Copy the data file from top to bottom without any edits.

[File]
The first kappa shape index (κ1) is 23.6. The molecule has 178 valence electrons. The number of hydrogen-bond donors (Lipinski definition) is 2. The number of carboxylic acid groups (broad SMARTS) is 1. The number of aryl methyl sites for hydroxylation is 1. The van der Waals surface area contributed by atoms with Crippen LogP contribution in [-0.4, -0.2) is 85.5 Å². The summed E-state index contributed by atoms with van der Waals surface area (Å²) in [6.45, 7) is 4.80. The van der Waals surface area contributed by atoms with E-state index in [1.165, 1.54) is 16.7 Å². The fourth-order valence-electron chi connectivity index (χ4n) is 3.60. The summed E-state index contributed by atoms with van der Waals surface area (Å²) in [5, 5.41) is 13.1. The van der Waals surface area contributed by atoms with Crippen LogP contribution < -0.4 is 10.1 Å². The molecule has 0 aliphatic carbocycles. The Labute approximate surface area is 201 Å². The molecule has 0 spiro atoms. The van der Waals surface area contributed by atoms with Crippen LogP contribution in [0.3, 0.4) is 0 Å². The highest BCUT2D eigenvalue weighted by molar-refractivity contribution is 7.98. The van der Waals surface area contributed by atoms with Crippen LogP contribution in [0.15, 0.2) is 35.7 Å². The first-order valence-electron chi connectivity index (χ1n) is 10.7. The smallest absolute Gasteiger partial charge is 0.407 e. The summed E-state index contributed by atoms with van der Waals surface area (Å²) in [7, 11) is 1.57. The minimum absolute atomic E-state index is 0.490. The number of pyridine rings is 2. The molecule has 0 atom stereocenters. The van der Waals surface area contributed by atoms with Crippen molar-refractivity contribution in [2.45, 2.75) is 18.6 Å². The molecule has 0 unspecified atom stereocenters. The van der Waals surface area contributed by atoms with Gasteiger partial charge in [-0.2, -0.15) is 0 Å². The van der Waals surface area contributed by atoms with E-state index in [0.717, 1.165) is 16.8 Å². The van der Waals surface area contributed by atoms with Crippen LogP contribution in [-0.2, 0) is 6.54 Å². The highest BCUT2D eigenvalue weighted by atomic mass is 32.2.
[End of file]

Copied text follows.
The first kappa shape index (κ1) is 23.6. The molecule has 178 valence electrons. The number of hydrogen-bond donors (Lipinski definition) is 2. The number of carboxylic acid groups (broad SMARTS) is 1. The number of aryl methyl sites for hydroxylation is 1. The van der Waals surface area contributed by atoms with Crippen LogP contribution in [-0.4, -0.2) is 85.5 Å². The summed E-state index contributed by atoms with van der Waals surface area (Å²) in [6.45, 7) is 4.80. The van der Waals surface area contributed by atoms with E-state index in [1.165, 1.54) is 16.7 Å². The fourth-order valence-electron chi connectivity index (χ4n) is 3.60. The summed E-state index contributed by atoms with van der Waals surface area (Å²) in [5, 5.41) is 13.1. The van der Waals surface area contributed by atoms with Crippen LogP contribution < -0.4 is 10.1 Å². The molecule has 0 aliphatic carbocycles. The Labute approximate surface area is 201 Å². The molecule has 0 spiro atoms. The van der Waals surface area contributed by atoms with Crippen LogP contribution in [0.3, 0.4) is 0 Å². The highest BCUT2D eigenvalue weighted by molar-refractivity contribution is 7.98. The van der Waals surface area contributed by atoms with Crippen LogP contribution in [0.15, 0.2) is 35.7 Å². The first-order valence-electron chi connectivity index (χ1n) is 10.7. The smallest absolute Gasteiger partial charge is 0.407 e. The summed E-state index contributed by atoms with van der Waals surface area (Å²) in [7, 11) is 1.57. The minimum absolute atomic E-state index is 0.490. The number of pyridine rings is 2. The molecule has 0 atom stereocenters. The van der Waals surface area contributed by atoms with Crippen molar-refractivity contribution in [2.45, 2.75) is 18.6 Å². The molecule has 0 unspecified atom stereocenters. The van der Waals surface area contributed by atoms with Gasteiger partial charge in [-0.2, -0.15) is 0 Å². The van der Waals surface area contributed by atoms with E-state index in [0.717, 1.165) is 16.8 Å². The van der Waals surface area contributed by atoms with Crippen LogP contribution in [-0.2, 0) is 6.54 Å². The highest BCUT2D eigenvalue weighted by atomic mass is 32.2.